Power of the Wild Boar


Ancient Roman geographer and historian Tacitus described two thousand years ago in his work Germania the Aesti living on the shore of the Baltic Sea who worshipped the mother of the gods and carried a statue of a wild boar to symbolise this.

It is thought that worshipping the mark of the wild boar was linked to worshipping a goddess similar to Freya, the later Scandinavian goddess of land and fertility who was thought of as the mother of the gods and was sometimes called Nerthus, Herthe, Gerthe or Gerd. According to Norse mythology, it was Freya’s brother (some say her husband) who rode the golden boar Gullinburst and symbolised prosperity, abundance, fertility and sunshine.

Believing in the earth goddess Freya or Nerthus is also historically linked to Estonia. According to archaeologist Vello Lõugas, Lake Kaali in Saaremaa was known among the ancient Nordic people as the bathing place of the earth goddess Nerthus. Tacitus also wrote about Saaremaa and its sacred grove and mentioned that it was guarded by a priest. It is possible that this sacred place was visited and revered by all the Nordic people.

Thus, during Christmas in the pagan era, a pig was killed and sacrificed to the earth goddess. The pig also signified honesty and truth; due to this, the Nordic people placed their hand on the pig’s back and made promises to the king before killing it. Then the pig was killed and its meat eaten and its strength and powered were acquired. Such a pleasing sacrifice to the gods was meant to contribute to the rebirth of the ‘dying sun’ in the darkest times and to bring about spring.

The sacrosanctity of the pig is still celebrated in Nordic countries. Its most familiar manifestations are the slaughter of the pig at Christmas and making and eating sausages made of its meat. In some places, bread in the shape of a pig (jõuluorikas in Estonian) was made instead. In this way, they unknowingly revered the goddess of earth and fertility from whom feminine help was expected.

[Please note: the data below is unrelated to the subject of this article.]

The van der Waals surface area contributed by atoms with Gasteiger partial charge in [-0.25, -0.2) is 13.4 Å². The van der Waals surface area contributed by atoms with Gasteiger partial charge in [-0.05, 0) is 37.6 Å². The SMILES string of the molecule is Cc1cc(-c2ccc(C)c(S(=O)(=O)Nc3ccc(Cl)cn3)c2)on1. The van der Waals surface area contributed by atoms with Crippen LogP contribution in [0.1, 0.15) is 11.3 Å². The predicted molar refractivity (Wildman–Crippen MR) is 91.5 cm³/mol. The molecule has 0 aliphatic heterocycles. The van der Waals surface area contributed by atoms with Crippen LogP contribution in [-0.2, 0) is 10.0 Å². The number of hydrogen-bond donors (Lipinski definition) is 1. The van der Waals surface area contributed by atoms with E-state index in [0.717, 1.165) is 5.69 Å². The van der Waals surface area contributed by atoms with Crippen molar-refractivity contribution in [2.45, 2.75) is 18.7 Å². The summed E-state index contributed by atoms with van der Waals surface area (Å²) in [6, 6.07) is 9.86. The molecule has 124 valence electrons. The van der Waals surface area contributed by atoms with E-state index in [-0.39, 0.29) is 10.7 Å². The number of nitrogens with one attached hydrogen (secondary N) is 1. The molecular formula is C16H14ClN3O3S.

This is how the pig became the symbol of rebirth, many children, family happiness and security. The sacrosanctity of the pig is further proven by the fact that all the ritual meat dishes of Estonians were made from pork. We think that the pig is very Nordic and close to Estonians’ hearts. If pork is on the menu, Estonians can be sure that they’re going to have a proper, filling meal. In this way, a sacrifice is also made to the goddess of fertility.


The pig was very important in Celtic mythology and symbolism in ancient Western Europe. Druids believed that the wild boar was sacred, that eating its flesh improved health and made you stronger. Thus, pork was the food of the gods and soldiers. Pork gave men sexual strength and fertility. For the Celts, the pig symbolised a good mother because of the sow’s well-known fierceness and readiness to fight till its last breath to protect its offspring.

The white boar was the emblem of King Richard III of England in the 15th century as it symbolised courage and a fierce fighting spirit.